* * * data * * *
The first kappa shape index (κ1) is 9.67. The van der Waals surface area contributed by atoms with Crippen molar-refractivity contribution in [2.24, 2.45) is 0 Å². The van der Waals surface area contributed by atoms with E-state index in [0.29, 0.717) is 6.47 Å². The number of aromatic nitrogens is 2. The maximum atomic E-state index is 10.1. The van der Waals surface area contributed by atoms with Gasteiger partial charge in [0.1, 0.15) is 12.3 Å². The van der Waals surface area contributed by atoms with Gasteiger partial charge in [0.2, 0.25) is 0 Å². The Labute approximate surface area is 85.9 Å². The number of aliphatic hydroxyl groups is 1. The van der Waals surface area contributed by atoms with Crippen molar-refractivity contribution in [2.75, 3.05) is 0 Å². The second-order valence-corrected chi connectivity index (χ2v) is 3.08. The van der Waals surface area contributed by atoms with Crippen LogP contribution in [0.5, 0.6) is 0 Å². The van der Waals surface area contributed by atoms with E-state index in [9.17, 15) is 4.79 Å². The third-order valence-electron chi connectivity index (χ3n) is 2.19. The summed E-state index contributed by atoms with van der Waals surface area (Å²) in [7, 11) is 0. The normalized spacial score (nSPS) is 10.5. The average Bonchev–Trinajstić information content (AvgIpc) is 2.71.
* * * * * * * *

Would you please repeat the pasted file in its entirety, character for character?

The first kappa shape index (κ1) is 9.67. The van der Waals surface area contributed by atoms with Crippen molar-refractivity contribution in [2.24, 2.45) is 0 Å². The van der Waals surface area contributed by atoms with E-state index in [0.29, 0.717) is 6.47 Å². The number of aromatic nitrogens is 2. The maximum atomic E-state index is 10.1. The van der Waals surface area contributed by atoms with Gasteiger partial charge in [0.1, 0.15) is 12.3 Å². The van der Waals surface area contributed by atoms with Gasteiger partial charge in [0.2, 0.25) is 0 Å². The Labute approximate surface area is 85.9 Å². The number of aliphatic hydroxyl groups is 1. The van der Waals surface area contributed by atoms with Crippen molar-refractivity contribution in [2.75, 3.05) is 0 Å². The second-order valence-corrected chi connectivity index (χ2v) is 3.08. The van der Waals surface area contributed by atoms with Crippen LogP contribution in [0.5, 0.6) is 0 Å². The van der Waals surface area contributed by atoms with E-state index in [9.17, 15) is 4.79 Å². The third-order valence-electron chi connectivity index (χ3n) is 2.19. The summed E-state index contributed by atoms with van der Waals surface area (Å²) in [7, 11) is 0. The normalized spacial score (nSPS) is 10.5. The average Bonchev–Trinajstić information content (AvgIpc) is 2.71.